- Common Names: Kikuzato’s Stream Snake
- Scientific name: Opisthotropis kikuzatoi
- Size: 15.45 inches
- Location: Kumejima Island of the Okinawa Island Group in Japan
20) Orlov’s Viper
We have another viper on this list of 20 rare brown and black snakes worldwide. Orlov’s Viper is a venomous species endemic to Russia. They are very hard to come across and are thus considered to be a rare species.
Orlov’s Viper has a relatively thick body. Its skin is reddish brown with continuous black diamond-like patterns along its body. Its natural habitats are forest, shrubland, and grassland in the Papai Mountains.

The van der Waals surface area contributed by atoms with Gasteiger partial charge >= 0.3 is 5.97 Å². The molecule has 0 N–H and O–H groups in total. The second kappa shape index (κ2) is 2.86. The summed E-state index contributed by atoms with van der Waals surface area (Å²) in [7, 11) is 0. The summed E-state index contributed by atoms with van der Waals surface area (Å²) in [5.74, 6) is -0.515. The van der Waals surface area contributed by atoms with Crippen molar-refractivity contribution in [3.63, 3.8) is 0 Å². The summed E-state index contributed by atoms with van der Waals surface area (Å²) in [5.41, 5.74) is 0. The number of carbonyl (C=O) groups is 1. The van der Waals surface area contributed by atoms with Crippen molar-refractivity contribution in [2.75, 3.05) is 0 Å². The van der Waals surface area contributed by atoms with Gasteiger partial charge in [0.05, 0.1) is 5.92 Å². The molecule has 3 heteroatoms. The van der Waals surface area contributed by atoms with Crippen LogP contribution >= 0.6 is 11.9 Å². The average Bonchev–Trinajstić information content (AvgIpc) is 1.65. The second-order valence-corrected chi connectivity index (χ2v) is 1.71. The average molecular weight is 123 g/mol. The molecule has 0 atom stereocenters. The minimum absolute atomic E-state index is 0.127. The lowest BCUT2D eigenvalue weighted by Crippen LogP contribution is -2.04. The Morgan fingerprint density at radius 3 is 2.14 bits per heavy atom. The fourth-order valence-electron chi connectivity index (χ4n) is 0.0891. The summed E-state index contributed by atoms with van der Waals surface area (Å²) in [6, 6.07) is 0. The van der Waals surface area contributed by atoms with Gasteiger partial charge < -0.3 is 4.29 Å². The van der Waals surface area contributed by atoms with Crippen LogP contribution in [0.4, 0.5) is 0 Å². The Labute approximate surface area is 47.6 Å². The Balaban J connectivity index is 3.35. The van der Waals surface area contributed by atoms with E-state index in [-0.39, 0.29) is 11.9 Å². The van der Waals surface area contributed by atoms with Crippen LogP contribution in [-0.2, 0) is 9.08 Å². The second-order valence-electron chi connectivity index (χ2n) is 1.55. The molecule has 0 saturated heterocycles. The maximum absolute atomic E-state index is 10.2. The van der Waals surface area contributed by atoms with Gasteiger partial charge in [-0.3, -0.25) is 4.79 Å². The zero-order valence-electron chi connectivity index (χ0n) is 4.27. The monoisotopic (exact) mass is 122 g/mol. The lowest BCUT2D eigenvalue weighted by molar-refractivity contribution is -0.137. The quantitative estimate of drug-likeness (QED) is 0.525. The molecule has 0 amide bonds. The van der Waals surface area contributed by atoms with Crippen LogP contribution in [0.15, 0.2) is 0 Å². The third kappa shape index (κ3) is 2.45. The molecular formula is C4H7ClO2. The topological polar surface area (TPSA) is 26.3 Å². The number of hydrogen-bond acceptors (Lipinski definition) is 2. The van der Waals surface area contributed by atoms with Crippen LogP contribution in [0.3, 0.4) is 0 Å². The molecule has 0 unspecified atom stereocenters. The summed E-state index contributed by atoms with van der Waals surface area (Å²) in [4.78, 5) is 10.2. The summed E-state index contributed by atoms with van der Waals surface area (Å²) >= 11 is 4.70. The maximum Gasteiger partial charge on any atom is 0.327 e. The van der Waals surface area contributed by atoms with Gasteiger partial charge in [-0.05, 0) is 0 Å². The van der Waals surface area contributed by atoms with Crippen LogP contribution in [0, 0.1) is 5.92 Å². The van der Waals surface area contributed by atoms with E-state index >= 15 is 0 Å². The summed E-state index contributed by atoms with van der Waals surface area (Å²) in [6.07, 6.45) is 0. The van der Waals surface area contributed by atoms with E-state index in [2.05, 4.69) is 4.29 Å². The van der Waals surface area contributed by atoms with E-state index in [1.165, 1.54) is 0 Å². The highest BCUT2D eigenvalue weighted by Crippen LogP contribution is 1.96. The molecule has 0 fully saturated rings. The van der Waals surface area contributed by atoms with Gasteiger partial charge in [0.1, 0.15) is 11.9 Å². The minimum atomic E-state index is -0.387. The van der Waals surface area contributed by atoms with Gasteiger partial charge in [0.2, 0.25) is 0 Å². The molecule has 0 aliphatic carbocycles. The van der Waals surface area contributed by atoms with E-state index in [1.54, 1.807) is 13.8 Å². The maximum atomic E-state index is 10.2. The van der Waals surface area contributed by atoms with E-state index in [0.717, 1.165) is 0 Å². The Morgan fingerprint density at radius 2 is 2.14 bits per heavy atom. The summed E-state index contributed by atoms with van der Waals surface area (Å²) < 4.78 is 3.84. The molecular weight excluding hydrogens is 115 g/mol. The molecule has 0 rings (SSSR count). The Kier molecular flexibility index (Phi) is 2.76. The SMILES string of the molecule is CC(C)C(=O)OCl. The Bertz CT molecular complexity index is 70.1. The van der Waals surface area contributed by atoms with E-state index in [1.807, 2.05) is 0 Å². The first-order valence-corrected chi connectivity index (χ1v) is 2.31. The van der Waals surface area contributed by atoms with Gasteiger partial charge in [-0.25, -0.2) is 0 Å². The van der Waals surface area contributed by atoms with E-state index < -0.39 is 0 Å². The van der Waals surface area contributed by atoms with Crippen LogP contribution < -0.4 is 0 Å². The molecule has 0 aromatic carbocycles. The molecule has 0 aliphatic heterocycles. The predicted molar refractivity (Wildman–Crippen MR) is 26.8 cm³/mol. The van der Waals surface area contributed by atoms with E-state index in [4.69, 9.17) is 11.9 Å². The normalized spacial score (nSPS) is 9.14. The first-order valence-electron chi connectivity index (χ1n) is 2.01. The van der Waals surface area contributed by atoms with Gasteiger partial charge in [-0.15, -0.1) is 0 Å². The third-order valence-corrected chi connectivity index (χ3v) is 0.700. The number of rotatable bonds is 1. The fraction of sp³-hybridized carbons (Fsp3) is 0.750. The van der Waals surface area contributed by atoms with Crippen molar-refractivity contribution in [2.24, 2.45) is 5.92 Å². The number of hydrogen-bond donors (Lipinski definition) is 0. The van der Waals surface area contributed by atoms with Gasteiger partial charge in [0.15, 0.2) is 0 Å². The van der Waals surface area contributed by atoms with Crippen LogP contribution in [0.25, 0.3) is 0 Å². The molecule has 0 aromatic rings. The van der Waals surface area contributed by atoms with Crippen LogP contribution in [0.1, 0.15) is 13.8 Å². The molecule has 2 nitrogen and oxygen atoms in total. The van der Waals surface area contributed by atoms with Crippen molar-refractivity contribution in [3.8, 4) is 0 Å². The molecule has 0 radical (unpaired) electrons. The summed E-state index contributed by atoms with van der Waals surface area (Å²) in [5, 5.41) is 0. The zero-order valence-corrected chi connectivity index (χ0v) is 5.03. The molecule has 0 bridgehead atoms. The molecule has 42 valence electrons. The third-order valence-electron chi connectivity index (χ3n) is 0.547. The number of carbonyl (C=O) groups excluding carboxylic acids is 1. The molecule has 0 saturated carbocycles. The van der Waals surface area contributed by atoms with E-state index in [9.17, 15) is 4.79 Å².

- Scientific name: Vipera orlovi
- Size: 50 centimeters
- Location: Krasnodar Territory in Russia
With this, we conclude this 20 rare brown and black snakes worldwide list. Let us know your thoughts about it, and if you’ve liked this articles, make sure to check our similar articles of interesting animal tidbits.
Anamika has a fascination with all living things. Being a Zoology student, she loves to know new interesting things about animals. She’s also a very keen fan of manga and anime. Writing is her passion, and writing about her favorite things is her boost of serotonin.